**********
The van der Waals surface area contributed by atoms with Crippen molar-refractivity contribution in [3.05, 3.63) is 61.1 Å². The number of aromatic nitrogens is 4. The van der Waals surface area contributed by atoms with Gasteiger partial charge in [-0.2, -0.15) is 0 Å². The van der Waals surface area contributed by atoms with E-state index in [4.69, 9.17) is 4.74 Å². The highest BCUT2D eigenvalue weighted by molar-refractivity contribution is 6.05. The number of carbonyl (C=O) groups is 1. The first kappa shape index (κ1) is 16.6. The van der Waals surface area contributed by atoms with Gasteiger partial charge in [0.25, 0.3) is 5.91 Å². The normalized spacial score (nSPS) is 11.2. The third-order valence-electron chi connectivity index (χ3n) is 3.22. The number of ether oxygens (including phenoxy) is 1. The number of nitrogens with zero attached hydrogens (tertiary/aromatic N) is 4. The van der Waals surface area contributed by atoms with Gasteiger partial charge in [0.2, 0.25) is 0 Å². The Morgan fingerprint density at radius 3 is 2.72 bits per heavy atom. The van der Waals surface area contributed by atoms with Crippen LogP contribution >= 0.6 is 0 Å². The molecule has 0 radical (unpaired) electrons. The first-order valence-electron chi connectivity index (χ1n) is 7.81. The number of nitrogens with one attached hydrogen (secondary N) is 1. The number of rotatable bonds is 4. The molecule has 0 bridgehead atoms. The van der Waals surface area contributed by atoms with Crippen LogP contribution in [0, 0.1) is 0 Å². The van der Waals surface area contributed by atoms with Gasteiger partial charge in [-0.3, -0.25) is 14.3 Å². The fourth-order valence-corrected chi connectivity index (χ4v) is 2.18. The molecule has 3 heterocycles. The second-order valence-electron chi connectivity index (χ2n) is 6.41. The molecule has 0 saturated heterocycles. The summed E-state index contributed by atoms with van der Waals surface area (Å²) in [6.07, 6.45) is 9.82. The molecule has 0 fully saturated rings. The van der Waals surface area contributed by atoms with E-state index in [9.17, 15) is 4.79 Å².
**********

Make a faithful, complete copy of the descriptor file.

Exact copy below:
The van der Waals surface area contributed by atoms with Crippen molar-refractivity contribution in [3.05, 3.63) is 61.1 Å². The number of aromatic nitrogens is 4. The van der Waals surface area contributed by atoms with Gasteiger partial charge in [-0.2, -0.15) is 0 Å². The van der Waals surface area contributed by atoms with E-state index in [4.69, 9.17) is 4.74 Å². The highest BCUT2D eigenvalue weighted by molar-refractivity contribution is 6.05. The number of carbonyl (C=O) groups is 1. The first kappa shape index (κ1) is 16.6. The van der Waals surface area contributed by atoms with Gasteiger partial charge in [0.25, 0.3) is 5.91 Å². The normalized spacial score (nSPS) is 11.2. The third-order valence-electron chi connectivity index (χ3n) is 3.22. The number of ether oxygens (including phenoxy) is 1. The number of nitrogens with zero attached hydrogens (tertiary/aromatic N) is 4. The van der Waals surface area contributed by atoms with Gasteiger partial charge in [0.2, 0.25) is 0 Å². The Morgan fingerprint density at radius 3 is 2.72 bits per heavy atom. The van der Waals surface area contributed by atoms with Crippen LogP contribution >= 0.6 is 0 Å². The molecule has 0 radical (unpaired) electrons. The first-order valence-electron chi connectivity index (χ1n) is 7.81. The number of nitrogens with one attached hydrogen (secondary N) is 1. The number of rotatable bonds is 4. The molecule has 0 bridgehead atoms. The van der Waals surface area contributed by atoms with Crippen LogP contribution in [0, 0.1) is 0 Å². The van der Waals surface area contributed by atoms with Gasteiger partial charge in [-0.3, -0.25) is 14.3 Å². The fourth-order valence-corrected chi connectivity index (χ4v) is 2.18. The molecule has 3 heterocycles. The second-order valence-electron chi connectivity index (χ2n) is 6.41. The molecule has 0 saturated heterocycles. The summed E-state index contributed by atoms with van der Waals surface area (Å²) in [6.07, 6.45) is 9.82. The molecule has 0 fully saturated rings. The van der Waals surface area contributed by atoms with E-state index in [9.17, 15) is 4.79 Å².